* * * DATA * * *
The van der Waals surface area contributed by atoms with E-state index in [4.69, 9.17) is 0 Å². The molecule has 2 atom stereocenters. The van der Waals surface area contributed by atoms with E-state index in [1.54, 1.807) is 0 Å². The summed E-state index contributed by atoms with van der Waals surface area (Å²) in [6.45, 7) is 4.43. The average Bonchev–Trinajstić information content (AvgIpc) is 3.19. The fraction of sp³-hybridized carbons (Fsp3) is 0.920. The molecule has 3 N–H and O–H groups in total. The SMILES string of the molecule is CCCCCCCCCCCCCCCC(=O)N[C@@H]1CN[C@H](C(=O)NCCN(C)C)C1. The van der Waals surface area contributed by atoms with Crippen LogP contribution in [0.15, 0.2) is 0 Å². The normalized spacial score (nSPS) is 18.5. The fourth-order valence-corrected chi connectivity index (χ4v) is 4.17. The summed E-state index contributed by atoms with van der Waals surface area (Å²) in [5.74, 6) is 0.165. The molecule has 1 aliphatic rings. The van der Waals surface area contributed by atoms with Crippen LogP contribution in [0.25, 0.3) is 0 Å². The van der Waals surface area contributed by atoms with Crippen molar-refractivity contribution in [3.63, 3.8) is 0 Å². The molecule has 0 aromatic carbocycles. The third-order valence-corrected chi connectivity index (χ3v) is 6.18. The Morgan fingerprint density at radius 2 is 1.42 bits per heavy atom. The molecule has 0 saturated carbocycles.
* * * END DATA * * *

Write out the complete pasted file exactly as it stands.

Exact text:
The van der Waals surface area contributed by atoms with E-state index in [4.69, 9.17) is 0 Å². The molecule has 2 atom stereocenters. The van der Waals surface area contributed by atoms with E-state index in [1.54, 1.807) is 0 Å². The summed E-state index contributed by atoms with van der Waals surface area (Å²) in [6.45, 7) is 4.43. The average Bonchev–Trinajstić information content (AvgIpc) is 3.19. The fraction of sp³-hybridized carbons (Fsp3) is 0.920. The molecule has 3 N–H and O–H groups in total. The SMILES string of the molecule is CCCCCCCCCCCCCCCC(=O)N[C@@H]1CN[C@H](C(=O)NCCN(C)C)C1. The van der Waals surface area contributed by atoms with Crippen LogP contribution in [0.15, 0.2) is 0 Å². The normalized spacial score (nSPS) is 18.5. The fourth-order valence-corrected chi connectivity index (χ4v) is 4.17. The summed E-state index contributed by atoms with van der Waals surface area (Å²) in [5.74, 6) is 0.165. The molecule has 1 aliphatic rings. The van der Waals surface area contributed by atoms with Crippen LogP contribution in [0.25, 0.3) is 0 Å². The van der Waals surface area contributed by atoms with Crippen molar-refractivity contribution in [3.63, 3.8) is 0 Å². The molecule has 0 aromatic carbocycles. The third-order valence-corrected chi connectivity index (χ3v) is 6.18. The Morgan fingerprint density at radius 2 is 1.42 bits per heavy atom. The molecule has 0 saturated carbocycles.